Tech-Savvy Schools Struggle to Keep Their Edge
Here's a just-unearthed story from the NovemberCalifornia Educator:
"While some argue that technology has replaced critical thinking, students in Connie Martin's eighth-grade English class combine both of them with aplomb. Divided into groups for a 'Webquest,' students use laptop computers to research the ethics of animal research in preparation for assuming the roles of research scientist, animal rights activist and medical doctor. Along with a written report, they will deliver oral reports in front of the class, which will be recorded by fellow students.
Sitting around a table, the students condense their information to fit on index cards and practice their verbal presentations.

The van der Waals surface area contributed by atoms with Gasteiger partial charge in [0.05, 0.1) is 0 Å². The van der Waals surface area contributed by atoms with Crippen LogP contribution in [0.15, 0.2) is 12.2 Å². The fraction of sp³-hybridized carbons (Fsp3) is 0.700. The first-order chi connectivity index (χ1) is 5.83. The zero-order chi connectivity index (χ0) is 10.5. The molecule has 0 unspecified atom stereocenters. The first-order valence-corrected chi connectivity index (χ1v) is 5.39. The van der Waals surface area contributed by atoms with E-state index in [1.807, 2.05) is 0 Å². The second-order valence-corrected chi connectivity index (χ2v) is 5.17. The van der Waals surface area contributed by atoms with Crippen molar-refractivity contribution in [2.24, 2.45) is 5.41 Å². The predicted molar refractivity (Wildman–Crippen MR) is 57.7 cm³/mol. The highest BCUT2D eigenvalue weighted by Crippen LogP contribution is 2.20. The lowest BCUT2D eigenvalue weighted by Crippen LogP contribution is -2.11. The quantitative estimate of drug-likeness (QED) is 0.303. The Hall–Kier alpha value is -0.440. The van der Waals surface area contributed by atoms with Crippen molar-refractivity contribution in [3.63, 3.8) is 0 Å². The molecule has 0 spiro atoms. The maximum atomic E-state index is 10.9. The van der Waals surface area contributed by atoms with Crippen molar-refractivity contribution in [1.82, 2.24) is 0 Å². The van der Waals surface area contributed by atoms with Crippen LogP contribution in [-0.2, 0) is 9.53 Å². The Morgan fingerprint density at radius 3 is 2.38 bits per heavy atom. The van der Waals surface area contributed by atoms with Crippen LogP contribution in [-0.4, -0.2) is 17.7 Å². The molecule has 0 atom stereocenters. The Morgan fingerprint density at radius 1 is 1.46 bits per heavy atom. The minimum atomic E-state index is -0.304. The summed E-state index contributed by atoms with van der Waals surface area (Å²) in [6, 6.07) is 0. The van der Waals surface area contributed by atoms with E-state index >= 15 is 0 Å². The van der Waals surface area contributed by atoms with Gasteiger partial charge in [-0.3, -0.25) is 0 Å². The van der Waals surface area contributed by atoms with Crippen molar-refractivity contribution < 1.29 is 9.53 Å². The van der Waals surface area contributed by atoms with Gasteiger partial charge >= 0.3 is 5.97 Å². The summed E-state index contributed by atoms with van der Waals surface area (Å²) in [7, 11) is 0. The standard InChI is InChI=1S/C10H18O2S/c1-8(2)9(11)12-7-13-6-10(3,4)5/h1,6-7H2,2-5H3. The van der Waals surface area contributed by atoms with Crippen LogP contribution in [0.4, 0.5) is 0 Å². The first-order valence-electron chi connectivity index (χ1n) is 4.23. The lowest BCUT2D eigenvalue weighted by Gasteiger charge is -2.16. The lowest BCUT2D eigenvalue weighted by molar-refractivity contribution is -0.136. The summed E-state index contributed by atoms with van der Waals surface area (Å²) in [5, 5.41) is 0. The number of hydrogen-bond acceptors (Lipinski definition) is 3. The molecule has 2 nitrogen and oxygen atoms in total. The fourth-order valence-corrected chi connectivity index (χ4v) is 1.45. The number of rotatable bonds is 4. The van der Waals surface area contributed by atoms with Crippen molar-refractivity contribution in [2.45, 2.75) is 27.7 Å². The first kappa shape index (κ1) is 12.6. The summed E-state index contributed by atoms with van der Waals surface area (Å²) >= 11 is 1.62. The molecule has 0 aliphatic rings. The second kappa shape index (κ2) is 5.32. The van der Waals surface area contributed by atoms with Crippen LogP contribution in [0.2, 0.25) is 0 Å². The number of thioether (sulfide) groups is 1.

'I don't really think animal research is a good idea,' says Sam Yale. 'You can do experiments on animals that are already dead. Maybe things should be tested on people, because we are animals, too.'
'I think animal research should continue so we can find cures for diseases,' says Christian Acuna.
Magnet teacher Martin says the kids love it. 'Computers bring the real world into the classroom. The challenge is to use the information they get from computers productively.'"